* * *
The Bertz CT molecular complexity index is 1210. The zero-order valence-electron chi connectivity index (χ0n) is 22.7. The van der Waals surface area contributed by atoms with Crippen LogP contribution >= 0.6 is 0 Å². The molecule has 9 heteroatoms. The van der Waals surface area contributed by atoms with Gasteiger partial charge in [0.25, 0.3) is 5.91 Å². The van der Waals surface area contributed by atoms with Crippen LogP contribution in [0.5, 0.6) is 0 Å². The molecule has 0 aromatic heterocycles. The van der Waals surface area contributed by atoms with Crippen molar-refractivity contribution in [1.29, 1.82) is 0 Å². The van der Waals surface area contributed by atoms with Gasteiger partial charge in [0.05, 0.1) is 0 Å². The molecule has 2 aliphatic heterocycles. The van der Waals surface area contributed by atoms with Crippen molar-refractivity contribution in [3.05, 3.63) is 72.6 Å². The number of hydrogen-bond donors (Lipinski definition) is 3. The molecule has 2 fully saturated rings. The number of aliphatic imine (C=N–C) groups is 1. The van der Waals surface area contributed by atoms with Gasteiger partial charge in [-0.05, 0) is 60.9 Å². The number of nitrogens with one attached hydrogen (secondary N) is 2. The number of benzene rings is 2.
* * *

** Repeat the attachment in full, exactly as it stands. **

The Bertz CT molecular complexity index is 1210. The zero-order valence-electron chi connectivity index (χ0n) is 22.7. The van der Waals surface area contributed by atoms with Crippen LogP contribution >= 0.6 is 0 Å². The molecule has 9 heteroatoms. The van der Waals surface area contributed by atoms with Gasteiger partial charge in [0.25, 0.3) is 5.91 Å². The van der Waals surface area contributed by atoms with Crippen LogP contribution in [0.5, 0.6) is 0 Å². The molecule has 0 aromatic heterocycles. The van der Waals surface area contributed by atoms with Crippen molar-refractivity contribution in [1.29, 1.82) is 0 Å². The van der Waals surface area contributed by atoms with Gasteiger partial charge in [0.05, 0.1) is 0 Å². The molecule has 2 aliphatic heterocycles. The van der Waals surface area contributed by atoms with Crippen molar-refractivity contribution in [3.05, 3.63) is 72.6 Å². The number of hydrogen-bond donors (Lipinski definition) is 3. The molecule has 2 fully saturated rings. The number of aliphatic imine (C=N–C) groups is 1. The van der Waals surface area contributed by atoms with Gasteiger partial charge in [-0.05, 0) is 60.9 Å². The number of nitrogens with one attached hydrogen (secondary N) is 2. The number of benzene rings is 2.